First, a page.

The United States wants negotiations between Nicaragua and four Central American neighbors to succeed and intends to help achieve a regional peace accord while protecting U.S. interests and President Reagan's commitment to Nicaragua's contras, a senior administration official said yesterday.

That, the official said, was the message given to U.S. ambassadors and other officials during a daylong meeting at the State Department Monday to discuss U.S. responses to the peace initiative recently adopted in Guatemala City by Nicaragua, El Salvador, Costa Rica, Honduras and Guatemala.

Since last week, reports have circulated that some ranking administration policymakers believe the Guatemala plan is tilted in favor of Nicaragua's leftist Sandinista government and could lead to abandonment of the contras. Internal administration disagreements over the best approach to take to the plan led last week to the resignation of Philip C. Habib as Reagan's special envoy for Central America.

"In the Monday meeting, we tried to clear up our overall policy," the senior official said, speaking on condition that he not be identified. "We thought it was crucial for our ambassadors and other diplomats in the region to make the foreign ministers of the four democratic countries understand before they meet {today in El Salvador} that we are not trying to subvert or undercut the agreement. That is not true. We want to make it work."

However, the official continued, "it also is necessary to clarify our goals and . . . what we regard as consistent with our national interest and our commitment to the democratic resistance in Nicaragua."

He said U.S. interests in the region are spelled out in a bipartisan peace plan backed by Reagan and House Speaker Jim Wright (D-Tex.): removal of Soviet, Cuban and other communist influence from Nicaragua, an end to Nicaragua's support of subversion in neighboring countries, and steps toward democracy in Nicaragua. Some administration officials are known to feel that, unlike the Wright-Reagan proposal, the Guatemala plan does not contain adequate provision for dealing with these points.

Regarding the contras, the official said, "We will not do anything that undercuts or weakens their position. There will be no concessions on that either militarily or symbolically. We will support them until there is an effective agreement being implemented in a way where they can go home to Nicaragua and live as free citizens."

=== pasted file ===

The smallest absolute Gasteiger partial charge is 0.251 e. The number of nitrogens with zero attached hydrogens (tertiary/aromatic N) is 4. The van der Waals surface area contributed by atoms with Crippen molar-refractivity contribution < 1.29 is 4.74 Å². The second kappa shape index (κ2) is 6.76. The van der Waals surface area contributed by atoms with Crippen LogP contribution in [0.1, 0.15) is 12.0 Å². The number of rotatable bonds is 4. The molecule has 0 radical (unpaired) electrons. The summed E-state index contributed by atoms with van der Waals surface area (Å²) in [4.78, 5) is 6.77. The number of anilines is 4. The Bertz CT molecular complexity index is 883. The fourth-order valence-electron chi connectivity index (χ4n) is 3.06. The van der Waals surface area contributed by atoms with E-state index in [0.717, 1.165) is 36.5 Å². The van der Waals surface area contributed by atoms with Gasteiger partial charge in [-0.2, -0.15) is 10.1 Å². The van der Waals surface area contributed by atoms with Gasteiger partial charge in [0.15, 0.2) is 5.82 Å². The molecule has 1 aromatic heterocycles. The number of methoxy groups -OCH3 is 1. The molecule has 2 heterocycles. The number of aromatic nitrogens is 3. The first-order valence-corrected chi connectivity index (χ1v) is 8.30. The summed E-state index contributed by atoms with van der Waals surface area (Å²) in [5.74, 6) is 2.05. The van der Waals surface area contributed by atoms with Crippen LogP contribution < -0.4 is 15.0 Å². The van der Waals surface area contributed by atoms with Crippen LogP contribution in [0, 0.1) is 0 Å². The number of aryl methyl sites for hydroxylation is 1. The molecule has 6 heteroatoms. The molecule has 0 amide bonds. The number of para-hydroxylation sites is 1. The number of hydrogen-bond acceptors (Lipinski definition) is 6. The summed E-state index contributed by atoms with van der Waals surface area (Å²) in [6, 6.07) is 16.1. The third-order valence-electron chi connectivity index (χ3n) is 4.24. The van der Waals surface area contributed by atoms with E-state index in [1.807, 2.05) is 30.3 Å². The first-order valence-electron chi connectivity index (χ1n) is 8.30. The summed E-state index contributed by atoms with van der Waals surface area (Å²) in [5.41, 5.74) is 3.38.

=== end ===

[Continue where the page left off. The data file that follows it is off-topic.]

The official said the United States seeks parallel and compensating concessions by both sides. "We think it would be a disaster for there to be irreversible movement on military reduction {affecting the contras} without corresponding movement on the political side," he said. "Otherwise the resistance would lose strength without making any political gains."

The official noted that U.S. military aid to the contras will run out on Sept. 30, while the Guatemala plan envisions a negotiating period through November. He added:

"If we assume . . . continued fighting between Sept. 30 and Nov. 30, . . . we will have to ask Congress for some way of dealing with that period. There is no question that the best way to destroy the Guatemala agreement is to ease off on the military pressure . . . . The worst outcome would be to get a good agreement which fails because we don't support the resistance to make the Sandinistas keep their promises."

In the Monday meeting, the official said, the Guatemala agreement was analyzed in terms of its potential effects on each of the five countries and in terms of specific issues. In addition to administration concern to safeguard U.S. interests, he said, there is a feeling here that several points in the Guatemala agreement are ambiguous and need to be defined much more precisely.

He mentioned as an example its call for cease-fires in regional guerrilla wars and asked whether that meant "a cease-fire in place, a cease-fire in cantonments or something else." Similarly, he noted, although the plan contains an amnesty provision, it does not spell out whether it would apply to "guerrilla fighters . . . who might lay down their arms, former guerrillas currently in jail or political prisoners in jail."